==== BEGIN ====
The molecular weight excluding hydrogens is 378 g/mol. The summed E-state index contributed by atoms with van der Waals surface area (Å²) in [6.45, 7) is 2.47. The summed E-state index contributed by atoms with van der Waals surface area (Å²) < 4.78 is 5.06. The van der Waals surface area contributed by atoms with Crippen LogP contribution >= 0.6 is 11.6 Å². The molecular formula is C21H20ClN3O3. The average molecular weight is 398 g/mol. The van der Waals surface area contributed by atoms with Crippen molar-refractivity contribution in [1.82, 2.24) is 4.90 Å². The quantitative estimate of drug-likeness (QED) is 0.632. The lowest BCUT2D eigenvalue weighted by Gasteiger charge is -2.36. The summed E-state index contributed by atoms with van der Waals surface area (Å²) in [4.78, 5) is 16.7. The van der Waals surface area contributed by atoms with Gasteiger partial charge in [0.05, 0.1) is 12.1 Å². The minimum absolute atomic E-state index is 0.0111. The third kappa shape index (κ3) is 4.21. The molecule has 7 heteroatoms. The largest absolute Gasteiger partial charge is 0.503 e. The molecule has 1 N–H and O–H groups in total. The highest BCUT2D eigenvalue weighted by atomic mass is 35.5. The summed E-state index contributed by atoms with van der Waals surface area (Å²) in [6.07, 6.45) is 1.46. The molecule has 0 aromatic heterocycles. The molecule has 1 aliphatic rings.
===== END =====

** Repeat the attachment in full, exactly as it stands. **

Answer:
The molecular weight excluding hydrogens is 378 g/mol. The summed E-state index contributed by atoms with van der Waals surface area (Å²) in [6.45, 7) is 2.47. The summed E-state index contributed by atoms with van der Waals surface area (Å²) < 4.78 is 5.06. The van der Waals surface area contributed by atoms with Crippen LogP contribution >= 0.6 is 11.6 Å². The molecular formula is C21H20ClN3O3. The average molecular weight is 398 g/mol. The van der Waals surface area contributed by atoms with Crippen molar-refractivity contribution in [1.82, 2.24) is 4.90 Å². The quantitative estimate of drug-likeness (QED) is 0.632. The lowest BCUT2D eigenvalue weighted by Gasteiger charge is -2.36. The summed E-state index contributed by atoms with van der Waals surface area (Å²) in [4.78, 5) is 16.7. The van der Waals surface area contributed by atoms with Gasteiger partial charge in [0.05, 0.1) is 12.1 Å². The minimum absolute atomic E-state index is 0.0111. The third kappa shape index (κ3) is 4.21. The molecule has 7 heteroatoms. The largest absolute Gasteiger partial charge is 0.503 e. The molecule has 1 N–H and O–H groups in total. The highest BCUT2D eigenvalue weighted by atomic mass is 35.5. The summed E-state index contributed by atoms with van der Waals surface area (Å²) in [6.07, 6.45) is 1.46. The molecule has 0 aromatic heterocycles. The molecule has 1 aliphatic rings.